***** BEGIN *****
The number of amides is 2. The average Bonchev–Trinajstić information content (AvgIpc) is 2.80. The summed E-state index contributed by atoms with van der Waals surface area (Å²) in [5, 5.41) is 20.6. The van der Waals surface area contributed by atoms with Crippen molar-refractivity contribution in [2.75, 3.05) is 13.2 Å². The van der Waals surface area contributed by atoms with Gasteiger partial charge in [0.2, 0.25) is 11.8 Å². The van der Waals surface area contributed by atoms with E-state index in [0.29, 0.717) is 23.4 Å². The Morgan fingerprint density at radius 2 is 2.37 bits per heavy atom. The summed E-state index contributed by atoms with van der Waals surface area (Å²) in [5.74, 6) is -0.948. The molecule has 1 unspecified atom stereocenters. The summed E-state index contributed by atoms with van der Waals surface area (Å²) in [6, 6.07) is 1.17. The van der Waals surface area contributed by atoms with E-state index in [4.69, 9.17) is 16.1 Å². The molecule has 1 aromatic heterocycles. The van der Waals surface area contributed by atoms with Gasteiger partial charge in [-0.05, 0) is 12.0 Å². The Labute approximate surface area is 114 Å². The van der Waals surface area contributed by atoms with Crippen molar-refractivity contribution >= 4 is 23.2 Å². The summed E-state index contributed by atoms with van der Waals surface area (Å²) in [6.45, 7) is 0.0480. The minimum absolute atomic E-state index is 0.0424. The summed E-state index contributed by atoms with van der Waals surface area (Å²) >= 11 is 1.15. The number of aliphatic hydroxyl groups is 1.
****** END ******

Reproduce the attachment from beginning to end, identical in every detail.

The number of amides is 2. The average Bonchev–Trinajstić information content (AvgIpc) is 2.80. The summed E-state index contributed by atoms with van der Waals surface area (Å²) in [5, 5.41) is 20.6. The van der Waals surface area contributed by atoms with Crippen molar-refractivity contribution in [2.75, 3.05) is 13.2 Å². The van der Waals surface area contributed by atoms with Gasteiger partial charge in [0.2, 0.25) is 11.8 Å². The van der Waals surface area contributed by atoms with E-state index in [0.29, 0.717) is 23.4 Å². The Morgan fingerprint density at radius 2 is 2.37 bits per heavy atom. The summed E-state index contributed by atoms with van der Waals surface area (Å²) in [5.74, 6) is -0.948. The molecule has 1 unspecified atom stereocenters. The summed E-state index contributed by atoms with van der Waals surface area (Å²) in [6, 6.07) is 1.17. The van der Waals surface area contributed by atoms with E-state index in [4.69, 9.17) is 16.1 Å². The molecule has 1 aromatic heterocycles. The van der Waals surface area contributed by atoms with Gasteiger partial charge in [-0.05, 0) is 12.0 Å². The Labute approximate surface area is 114 Å². The van der Waals surface area contributed by atoms with Crippen molar-refractivity contribution >= 4 is 23.2 Å². The summed E-state index contributed by atoms with van der Waals surface area (Å²) in [6.45, 7) is 0.0480. The minimum absolute atomic E-state index is 0.0424. The summed E-state index contributed by atoms with van der Waals surface area (Å²) >= 11 is 1.15. The number of aliphatic hydroxyl groups is 1.